Sure, discussion is good…

…but it doesn’t change one vital thing:

Unions may be united in working to re-elect President Barack Obama, but their leaders also are trying to repair bitter divisions over his rejection of an oil pipeline from Canada to Texas.

Trade unions representing workers who stand to benefit from thousands of new construction jobs from the Keystone XL pipeline are furious at other unions that joined environmentalists in opposing the project….

After the White House blocked the pipeline in January, Laborers union president Terry O’Sullivan said he was “repulsed by some of our supposed brothers and sisters lining up with job killers like the Sierra Club and the Natural Resources Defense Council to destroy the lives of working men and women.”…

“I think discussion is always good,” said Larry Cohen, the Communications Workers’ president. “You have to treat disagreements with respect. You have to work hard for unity.”

What thing is that, you ask? Well, it’s that Larry Cohen and his ilk really didn’t have any business speaking for or against the Keystone XL pipeline, considering that they didn’t have anything to gain or lose from it. One wonders what he would say if the shoe were on the other foot. For example, assuming there was no such thing as a First Amendment, one wonders what Cohen would say if there was a law being debated that required all stories that discussed national politics to be vetted by a government agency and certain unions came out in support of that. I bet you he wouldn’t treat that with respect. And he’d be right not to. I would agree with Cohen about treating disagreements with respect, if the adoption of his position didn’t mean fewer jobs for his union brothers. You all know by now that I am not really a fan of unions, but they are actually right on some things. Terry O’Sullivan is absolutely right to feel he’s been stabbed in the back and to be angry about this. And if I were him, I’d be raising holy hell at the union’s annual meeting.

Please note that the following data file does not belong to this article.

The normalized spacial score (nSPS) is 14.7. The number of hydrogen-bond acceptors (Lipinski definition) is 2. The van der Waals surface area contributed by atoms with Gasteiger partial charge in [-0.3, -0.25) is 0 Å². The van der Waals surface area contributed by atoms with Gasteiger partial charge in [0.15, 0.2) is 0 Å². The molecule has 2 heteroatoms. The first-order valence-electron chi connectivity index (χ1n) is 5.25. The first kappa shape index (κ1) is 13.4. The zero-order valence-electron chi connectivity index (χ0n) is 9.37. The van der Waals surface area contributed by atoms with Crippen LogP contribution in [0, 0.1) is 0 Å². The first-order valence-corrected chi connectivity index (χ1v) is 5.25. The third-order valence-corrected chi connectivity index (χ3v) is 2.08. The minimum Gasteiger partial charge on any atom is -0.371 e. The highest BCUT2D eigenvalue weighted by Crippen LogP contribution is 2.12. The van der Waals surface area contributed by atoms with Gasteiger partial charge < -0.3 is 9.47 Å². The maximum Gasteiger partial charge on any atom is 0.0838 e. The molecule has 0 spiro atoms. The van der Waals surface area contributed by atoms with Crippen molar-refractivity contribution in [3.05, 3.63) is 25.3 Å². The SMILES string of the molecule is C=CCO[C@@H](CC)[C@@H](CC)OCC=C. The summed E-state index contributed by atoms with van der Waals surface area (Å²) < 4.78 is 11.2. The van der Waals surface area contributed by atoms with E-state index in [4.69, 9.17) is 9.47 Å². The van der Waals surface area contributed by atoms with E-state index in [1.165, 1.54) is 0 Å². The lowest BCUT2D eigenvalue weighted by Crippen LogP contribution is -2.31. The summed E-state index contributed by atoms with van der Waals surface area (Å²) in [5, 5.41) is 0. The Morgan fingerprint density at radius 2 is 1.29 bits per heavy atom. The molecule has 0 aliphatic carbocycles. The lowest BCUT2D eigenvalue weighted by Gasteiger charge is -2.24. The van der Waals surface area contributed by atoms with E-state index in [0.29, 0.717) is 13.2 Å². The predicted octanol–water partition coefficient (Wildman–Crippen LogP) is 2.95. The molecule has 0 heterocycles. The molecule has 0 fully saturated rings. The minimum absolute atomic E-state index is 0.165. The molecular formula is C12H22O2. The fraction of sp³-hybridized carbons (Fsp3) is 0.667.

I did find it amusing, though, that United Steelworkers president Leo Gerard — whose union supported the decision to delay the pipeline — was making noises about the “99 percent” and the “right wing.” Hey, Gerard, you git, your hated right wing was actually standing up for the 99 percent in this case! I know the case could perhaps be made that the interests supporting the pipeline were looking out for the folks at the top as well, but lest we forget, there are a lot more jobs at stake vis-a-vis the Keystone XL pipeline than just cushy office jobs.

Or perhaps this is really all about the power to people like Leo Gerard. It wouldn’t be the first time union advocates have put power over jobs.


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